Conservation Actions

Conservation Actions
There are several protected areas within the range of this species.
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Wikipedia

Dainty green tree frog

The dainty green tree frog or graceful tree frog (Litoria gracilenta) is a tree frog native to eastern Queensland, and north-eastern New South Wales, Australia. It ranges from northern Cape York in Queensland to Gosford in New South Wales, with a small and most likely introduced population in Hornsby Heights in Sydney. It is the faunal emblem of the City of Brisbane.[2]

Description[edit]

The dainty green tree frog is a slender, medium-sized frog, reaching a length of 45 millimetres (1.8 in). It is a rich green on its dorsal surface, with a yellow ventral surface. It has a coarse, granular skin with bright orange eyes; some specimens have a light blue ring following the circumference of the eye. The posterior of the thigh is purple-brown or maroon and the tympanum is visible. In most specimens, a thin yellow or white line runs from its nostril to its eye, and this distinguishes it from the closely related red-eyed tree frog (L. chloris) and orange-thighed frog (L. xanothmera), which both lack this line. If this feature is lacking, the granularity of the dorsal surface and size (L. gracilenta is smaller) will separate it from both L. chloris and L. xanothmera.

The fingers of L. gracilenta are three-quarters webbed, while the toes are fully webbed.[3]

Ecology and behaviour[edit]

The dainty green tree frog is commonly found in vegetation emerging from the water in streams and swamps, often in temporary water. It is found in a range of habitats, including rainforest, woodland and forest. It is commonly found near human developments, in gardens or farms and often enters houses looking for insects. Due to its common occurrence on fruit and vegetable farms, particularly bananas, it is commonly transported around Australia with fruits or vegetables, frequently becoming a lost frog. This is common among many frog species, and is of concern due to the much faster rate at which it can spread disease.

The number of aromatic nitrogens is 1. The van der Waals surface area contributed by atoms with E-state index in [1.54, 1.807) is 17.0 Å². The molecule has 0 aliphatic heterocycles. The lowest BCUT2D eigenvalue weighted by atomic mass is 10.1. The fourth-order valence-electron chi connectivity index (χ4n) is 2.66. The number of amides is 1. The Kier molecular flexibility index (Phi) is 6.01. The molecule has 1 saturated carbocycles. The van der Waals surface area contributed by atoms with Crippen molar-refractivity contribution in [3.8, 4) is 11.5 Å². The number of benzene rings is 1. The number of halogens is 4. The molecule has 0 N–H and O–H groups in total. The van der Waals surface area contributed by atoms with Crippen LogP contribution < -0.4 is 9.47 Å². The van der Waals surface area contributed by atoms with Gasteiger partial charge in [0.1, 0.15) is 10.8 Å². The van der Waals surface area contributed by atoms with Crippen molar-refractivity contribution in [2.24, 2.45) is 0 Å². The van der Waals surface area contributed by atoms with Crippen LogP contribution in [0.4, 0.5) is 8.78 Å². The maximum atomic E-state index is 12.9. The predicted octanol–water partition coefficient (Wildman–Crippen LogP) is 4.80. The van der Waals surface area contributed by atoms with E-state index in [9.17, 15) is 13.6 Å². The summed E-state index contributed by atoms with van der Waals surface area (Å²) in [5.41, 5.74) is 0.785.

This species is usually seen after heavy rain during spring and summer. It breeds in flooded grassland and small ponds.[4] The males will call during summer after rain, and the call is a long "waa" or "wee". Others describe the call as a long, growl-like 'aarrrc' repeated frequently. Males form noisy choruses during summer breeding season."[3] The eggs are laid in a clear jelly lump in water,[3] and are attached to vegetation. Tadpole development takes about 14 weeks. The tadpoles are a dark brown colour, with a clear, yellow tinge on the body wall.

Captive care[edit]

If kept as a pet[5] in Australia, the appropriate permit is required.

References[edit]

  1. ^ Jean-Marc Hero, Ed Meyer, John Clarke (2004) Litoria gracilenta. In: IUCN 2012. IUCN Red List of Threatened Species. Version 2012.2.
  2. ^ Symbols used by Council. brisbane.qld.gov.au
  3. ^ a b c Queensland Museum (2000). Wildlife of Tropical North Queensland. Queensland Museum. Third Printing 2007. ISBN 0-7242-9349-3 p. 173.
  4. ^ Tyler (1992). Encyclopedia of Australian Animals: Frogs. Michael J. Tyler. The National Photographic Index of Australian Wildlife. Angus&Robertson, Pymble, N.S.W. ISBN 0-207-15996-3 p. 20.
  5. ^ Mark Davidson. 2005. Australian Reptile Keeper Publications. ISBN 0-9758200-0-1

Further reading[edit]